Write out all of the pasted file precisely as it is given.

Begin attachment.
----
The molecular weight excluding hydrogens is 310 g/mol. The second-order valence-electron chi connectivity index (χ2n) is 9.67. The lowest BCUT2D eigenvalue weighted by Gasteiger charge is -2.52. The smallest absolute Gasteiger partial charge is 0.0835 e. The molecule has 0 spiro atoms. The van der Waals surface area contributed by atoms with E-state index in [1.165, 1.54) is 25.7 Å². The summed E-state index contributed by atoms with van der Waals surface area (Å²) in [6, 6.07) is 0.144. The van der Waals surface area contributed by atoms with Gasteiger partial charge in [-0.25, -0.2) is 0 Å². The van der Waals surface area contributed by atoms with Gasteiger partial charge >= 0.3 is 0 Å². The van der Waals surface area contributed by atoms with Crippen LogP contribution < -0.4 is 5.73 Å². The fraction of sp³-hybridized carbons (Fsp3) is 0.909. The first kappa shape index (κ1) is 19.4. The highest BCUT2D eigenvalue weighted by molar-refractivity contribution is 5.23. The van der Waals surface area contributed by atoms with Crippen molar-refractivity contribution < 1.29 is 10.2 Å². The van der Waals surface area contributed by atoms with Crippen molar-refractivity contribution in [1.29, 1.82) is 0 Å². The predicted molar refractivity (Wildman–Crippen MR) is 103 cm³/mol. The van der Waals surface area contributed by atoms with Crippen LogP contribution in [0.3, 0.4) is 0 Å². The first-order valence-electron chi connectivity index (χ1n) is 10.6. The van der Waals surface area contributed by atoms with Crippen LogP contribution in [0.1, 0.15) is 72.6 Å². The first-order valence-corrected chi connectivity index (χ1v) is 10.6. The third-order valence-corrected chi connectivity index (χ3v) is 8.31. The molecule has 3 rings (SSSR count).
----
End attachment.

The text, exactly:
The molecular weight excluding hydrogens is 310 g/mol. The second-order valence-electron chi connectivity index (χ2n) is 9.67. The lowest BCUT2D eigenvalue weighted by Gasteiger charge is -2.52. The smallest absolute Gasteiger partial charge is 0.0835 e. The molecule has 0 spiro atoms. The van der Waals surface area contributed by atoms with E-state index in [1.165, 1.54) is 25.7 Å². The summed E-state index contributed by atoms with van der Waals surface area (Å²) in [6, 6.07) is 0.144. The van der Waals surface area contributed by atoms with Gasteiger partial charge in [-0.25, -0.2) is 0 Å². The van der Waals surface area contributed by atoms with Gasteiger partial charge >= 0.3 is 0 Å². The van der Waals surface area contributed by atoms with Crippen LogP contribution < -0.4 is 5.73 Å². The fraction of sp³-hybridized carbons (Fsp3) is 0.909. The first kappa shape index (κ1) is 19.4. The highest BCUT2D eigenvalue weighted by molar-refractivity contribution is 5.23. The van der Waals surface area contributed by atoms with Crippen molar-refractivity contribution < 1.29 is 10.2 Å². The van der Waals surface area contributed by atoms with Crippen molar-refractivity contribution in [1.29, 1.82) is 0 Å². The predicted molar refractivity (Wildman–Crippen MR) is 103 cm³/mol. The van der Waals surface area contributed by atoms with Crippen LogP contribution in [0.3, 0.4) is 0 Å². The first-order valence-electron chi connectivity index (χ1n) is 10.6. The van der Waals surface area contributed by atoms with Crippen LogP contribution in [0.1, 0.15) is 72.6 Å². The first-order valence-corrected chi connectivity index (χ1v) is 10.6. The third-order valence-corrected chi connectivity index (χ3v) is 8.31. The molecule has 3 rings (SSSR count).